It’s been nearly a week since Anthony Bourdain died.
There’s no other way to say this — the death of the legendary chef and TV personality is truly, genuinely heartbreaking. The outspoken chef, host, and writer was found dead in his hotel room in France, where he had been filming an episode for his award-winning show on CNN, Anthony Bourdain: Parts Unknown. He ended his own life at the age of 61.
As journalists and reporters, we marveled at Bourdain’s work as a writer before his TV career took off. Way before Kitchen Confidential (the New York Times bestselling memoir and the little-known sitcom inspired by it), he published two comedic crime novels set in the restaurant world, but those were alright at best.
No, it was in 1999 when he wrote Don’t Eat Before Reading This for the New Yorker that his name was launched into the stars. The piece (which you can read in its entirety here) is an amazing insight into what really goes on behind the scenes in restaurant kitchens, fluently described in all its bloody glory. From that point on, the renegade chef blazed his own path in the literary world with cookbooks, novels, another memoir and even hyper-violent graphic novels for DC Comics.
Anthony Bourdain, honorary Singaporean
Like the rest of the world outside the United States, we devoured his food and travel TV shows, stopping our channel-surfing sessions each time he appeared onscreen. As non-Caucasians used to see our cultures ogled at, we were thrilled at seeing this middle-aged white man treating us as actual equals. He never fetishized; he never belittled; he never exoticized. Here was a man unafraid in getting his hands a little dirty and stomping the ground for honest, in-depth assessments of the places he visited, and, as always, showed how food played a key part in everything. In his tribute to Bourdain in Rolling Stone, chef, restaurateur and VICE food personality Eddie Huang encapsulated this perfectly.
“[T]here was something about Tony that screamed, ‘I’m not like other white people. I’m not here to laugh at you.’ He didn’t see dirty immigrants and aliens; he saw fully formed 360-degree humans containing old ways and wisdom manifested in food.”
This respect was brought over to our shores in the multiple times he dropped by Singapore, each time loving the food culture of the city more than the last. It’s no secret that Singapore is one of Bourdain’s most favorite places in the world, and familiar sights of the city have been featured in three season premieres of his various shows: No Reservations, The Layover, and Parts Unknown.
He’s a known lover of our hawker center culture and the street food that gets sold at them, forming a firm friendship with prominent local food expert and Makansutra founder KF Seetoh. He loved hawker centers so much that he enlisted Seetoh in an ambitious project in 2014 to set up a Singapore-style open-air food market in lower Manhattan. Bourdain Market by the Hudson River was envisioned to sell street food from around the world, with half of his food wishlist being Singaporean classics. “It is essential that we have good chicken rice, laksa, char kway teow and perhaps nasi lemak and bak kut teh. If we don’t have those, we are nothing,” the 58-year-old told The Straits Times in 2015.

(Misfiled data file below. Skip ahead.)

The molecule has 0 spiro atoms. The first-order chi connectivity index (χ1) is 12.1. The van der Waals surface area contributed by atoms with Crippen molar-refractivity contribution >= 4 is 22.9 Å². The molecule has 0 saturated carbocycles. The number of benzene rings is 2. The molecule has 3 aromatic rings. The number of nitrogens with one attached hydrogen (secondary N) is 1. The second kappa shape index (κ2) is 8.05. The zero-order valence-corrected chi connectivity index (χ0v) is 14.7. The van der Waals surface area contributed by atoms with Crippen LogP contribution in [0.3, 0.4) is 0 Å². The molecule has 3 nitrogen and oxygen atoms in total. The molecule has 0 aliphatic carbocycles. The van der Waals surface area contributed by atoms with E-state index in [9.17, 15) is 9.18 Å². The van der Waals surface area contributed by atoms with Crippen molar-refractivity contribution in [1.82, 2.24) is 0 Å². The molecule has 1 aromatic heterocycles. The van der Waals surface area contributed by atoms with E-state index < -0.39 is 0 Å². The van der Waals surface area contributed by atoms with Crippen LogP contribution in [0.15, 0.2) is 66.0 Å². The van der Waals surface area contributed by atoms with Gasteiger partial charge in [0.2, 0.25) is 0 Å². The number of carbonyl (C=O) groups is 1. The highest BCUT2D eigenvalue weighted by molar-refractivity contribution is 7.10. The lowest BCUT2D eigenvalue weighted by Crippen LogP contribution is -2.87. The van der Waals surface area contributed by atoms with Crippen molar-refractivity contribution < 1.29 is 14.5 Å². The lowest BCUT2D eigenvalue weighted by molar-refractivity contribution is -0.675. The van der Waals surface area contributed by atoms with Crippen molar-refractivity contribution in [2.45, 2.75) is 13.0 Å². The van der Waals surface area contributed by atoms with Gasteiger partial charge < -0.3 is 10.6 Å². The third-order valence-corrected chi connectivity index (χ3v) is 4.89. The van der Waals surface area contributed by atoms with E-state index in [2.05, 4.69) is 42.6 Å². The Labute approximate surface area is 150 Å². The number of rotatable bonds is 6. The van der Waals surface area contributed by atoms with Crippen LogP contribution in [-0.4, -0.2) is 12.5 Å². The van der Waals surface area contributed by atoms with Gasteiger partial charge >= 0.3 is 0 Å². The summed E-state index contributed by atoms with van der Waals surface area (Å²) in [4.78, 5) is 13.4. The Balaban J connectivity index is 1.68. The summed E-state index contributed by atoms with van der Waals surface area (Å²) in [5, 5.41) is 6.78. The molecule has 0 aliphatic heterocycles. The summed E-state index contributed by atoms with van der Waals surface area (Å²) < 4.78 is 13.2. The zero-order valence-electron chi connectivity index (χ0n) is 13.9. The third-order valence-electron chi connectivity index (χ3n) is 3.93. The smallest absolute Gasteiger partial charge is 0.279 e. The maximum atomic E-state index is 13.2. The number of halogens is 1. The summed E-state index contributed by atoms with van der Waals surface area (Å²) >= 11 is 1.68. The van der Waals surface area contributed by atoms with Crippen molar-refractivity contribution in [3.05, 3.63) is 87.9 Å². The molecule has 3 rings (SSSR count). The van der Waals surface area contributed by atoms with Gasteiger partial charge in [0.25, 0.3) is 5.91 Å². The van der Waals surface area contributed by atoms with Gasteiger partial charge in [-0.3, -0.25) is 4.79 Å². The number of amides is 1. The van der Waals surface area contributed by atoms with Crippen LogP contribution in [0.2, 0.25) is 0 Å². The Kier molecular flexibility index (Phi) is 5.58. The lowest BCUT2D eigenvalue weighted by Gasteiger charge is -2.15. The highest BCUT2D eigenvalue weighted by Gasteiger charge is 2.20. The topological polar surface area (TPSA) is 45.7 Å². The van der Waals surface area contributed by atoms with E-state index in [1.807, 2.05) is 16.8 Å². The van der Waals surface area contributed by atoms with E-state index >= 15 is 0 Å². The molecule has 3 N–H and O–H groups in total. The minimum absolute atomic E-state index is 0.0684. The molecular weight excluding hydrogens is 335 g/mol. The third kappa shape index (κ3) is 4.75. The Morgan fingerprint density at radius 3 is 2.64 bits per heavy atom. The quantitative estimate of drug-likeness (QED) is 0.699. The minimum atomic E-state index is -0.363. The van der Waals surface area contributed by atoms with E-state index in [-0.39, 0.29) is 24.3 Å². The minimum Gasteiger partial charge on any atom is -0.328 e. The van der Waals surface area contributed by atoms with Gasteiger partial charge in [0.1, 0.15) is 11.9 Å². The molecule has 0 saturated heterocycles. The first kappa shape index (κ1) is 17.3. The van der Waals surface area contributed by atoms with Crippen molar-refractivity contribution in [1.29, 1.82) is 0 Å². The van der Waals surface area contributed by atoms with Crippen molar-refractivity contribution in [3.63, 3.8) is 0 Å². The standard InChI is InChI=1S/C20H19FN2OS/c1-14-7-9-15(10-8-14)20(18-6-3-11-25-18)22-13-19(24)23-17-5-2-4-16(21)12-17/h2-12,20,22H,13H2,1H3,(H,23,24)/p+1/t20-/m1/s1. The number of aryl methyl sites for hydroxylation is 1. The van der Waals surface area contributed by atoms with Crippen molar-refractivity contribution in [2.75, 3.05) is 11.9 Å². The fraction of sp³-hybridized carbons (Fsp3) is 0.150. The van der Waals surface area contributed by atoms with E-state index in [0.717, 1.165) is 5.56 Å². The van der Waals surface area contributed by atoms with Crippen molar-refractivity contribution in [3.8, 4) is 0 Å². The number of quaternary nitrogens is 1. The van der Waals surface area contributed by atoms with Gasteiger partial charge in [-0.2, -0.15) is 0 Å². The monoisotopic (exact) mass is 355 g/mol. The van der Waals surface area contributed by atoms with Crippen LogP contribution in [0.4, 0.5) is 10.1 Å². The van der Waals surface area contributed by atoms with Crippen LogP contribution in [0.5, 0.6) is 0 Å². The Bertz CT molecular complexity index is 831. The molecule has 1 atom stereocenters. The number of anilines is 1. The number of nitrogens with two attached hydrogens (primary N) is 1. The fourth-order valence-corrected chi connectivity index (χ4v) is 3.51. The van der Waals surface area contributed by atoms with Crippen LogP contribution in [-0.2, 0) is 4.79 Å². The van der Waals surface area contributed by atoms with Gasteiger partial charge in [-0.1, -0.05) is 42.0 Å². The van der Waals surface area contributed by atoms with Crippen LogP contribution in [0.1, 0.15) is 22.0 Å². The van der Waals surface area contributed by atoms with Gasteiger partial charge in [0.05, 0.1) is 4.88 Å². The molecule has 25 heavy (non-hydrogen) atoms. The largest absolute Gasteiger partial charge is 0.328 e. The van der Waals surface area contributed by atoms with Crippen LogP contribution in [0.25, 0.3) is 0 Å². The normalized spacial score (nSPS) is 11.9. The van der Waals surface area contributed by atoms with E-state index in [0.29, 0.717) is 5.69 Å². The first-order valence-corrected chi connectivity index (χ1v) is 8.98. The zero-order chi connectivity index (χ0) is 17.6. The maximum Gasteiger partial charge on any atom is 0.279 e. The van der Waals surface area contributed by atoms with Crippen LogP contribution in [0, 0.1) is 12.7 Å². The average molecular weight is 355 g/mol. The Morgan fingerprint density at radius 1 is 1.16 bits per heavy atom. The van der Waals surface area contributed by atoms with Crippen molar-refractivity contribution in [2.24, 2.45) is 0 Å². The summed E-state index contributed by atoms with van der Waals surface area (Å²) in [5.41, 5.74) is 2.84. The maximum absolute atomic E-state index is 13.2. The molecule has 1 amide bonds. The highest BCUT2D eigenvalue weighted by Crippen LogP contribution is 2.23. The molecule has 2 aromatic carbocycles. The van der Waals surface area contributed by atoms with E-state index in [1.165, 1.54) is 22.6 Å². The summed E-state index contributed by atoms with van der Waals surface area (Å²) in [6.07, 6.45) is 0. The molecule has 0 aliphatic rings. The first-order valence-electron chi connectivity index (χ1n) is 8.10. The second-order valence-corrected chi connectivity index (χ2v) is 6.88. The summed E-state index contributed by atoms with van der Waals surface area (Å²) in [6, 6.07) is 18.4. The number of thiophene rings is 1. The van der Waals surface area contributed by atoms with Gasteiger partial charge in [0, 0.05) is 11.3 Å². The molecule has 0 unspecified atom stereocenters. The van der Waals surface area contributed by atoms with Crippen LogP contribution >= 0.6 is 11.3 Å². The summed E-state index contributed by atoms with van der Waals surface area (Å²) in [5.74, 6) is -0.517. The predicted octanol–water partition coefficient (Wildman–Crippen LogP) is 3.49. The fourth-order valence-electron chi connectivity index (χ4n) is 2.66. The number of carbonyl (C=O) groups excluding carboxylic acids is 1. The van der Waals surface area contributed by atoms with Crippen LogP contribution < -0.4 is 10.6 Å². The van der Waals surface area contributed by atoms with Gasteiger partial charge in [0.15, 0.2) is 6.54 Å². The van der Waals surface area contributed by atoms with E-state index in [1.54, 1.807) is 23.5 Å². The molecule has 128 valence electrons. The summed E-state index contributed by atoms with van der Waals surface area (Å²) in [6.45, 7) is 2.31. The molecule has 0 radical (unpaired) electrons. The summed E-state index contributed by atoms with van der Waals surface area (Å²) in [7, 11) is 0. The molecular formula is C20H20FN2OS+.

You can understand why it was pretty disappointing to hear the project had to be shut down last December due to leasing complications, delays and difficulties in obtaining visas for the market’s employees and vendors.
“I promised a certain kind of market to New Yorkers and to potential vendors, and if that vision becomes clouded, diluted or compromised, it is no longer something that our city needs,” he said in a statement acquired by Eater. “I remain hopeful that New York will someday have such a market — I still passionately wish to create this resource that New Yorkers deserve.”
Truly, he had such a Singaporean palate that he even knew that the best food at Changi Airport is actually found at the airport’s secret staff canteens.
‘Pure, uncut, unapologetic food porn’
Bourdain’s last-ever TV feature on Singapore is perhaps his greatest tribute to the Little Red Dot. He kicked off Season 10 of Parts Unknown in October last year with a studied crash course of Singapore’s modern history as well as addressing the good and bad of living in an authoritarian state.
And of course, the “pure, uncut, unapologetic food porn.” This is what he wrote in his field notes on Singapore.
“Singapore is possibly the most foodcentric place on Earth, with the most enthusiastic diners, the most varied and abundant, affordable dishes—available for cheap—on a per-square-mile basis.
The hawker centers (basically, food courts where individually-owned mom and pop operations serve street food from tiny shops and booths) are wonderlands of Chinese, Indian, and Malay specialties. It’s like shooting fish in a barrel making food porn in Singapore.
“It’s almost too easy. Colorful, delicious food is everywhere.”
And with that, we bid adieu to a man who truly got Singaporean cuisine, and the Singaporean obsession with food.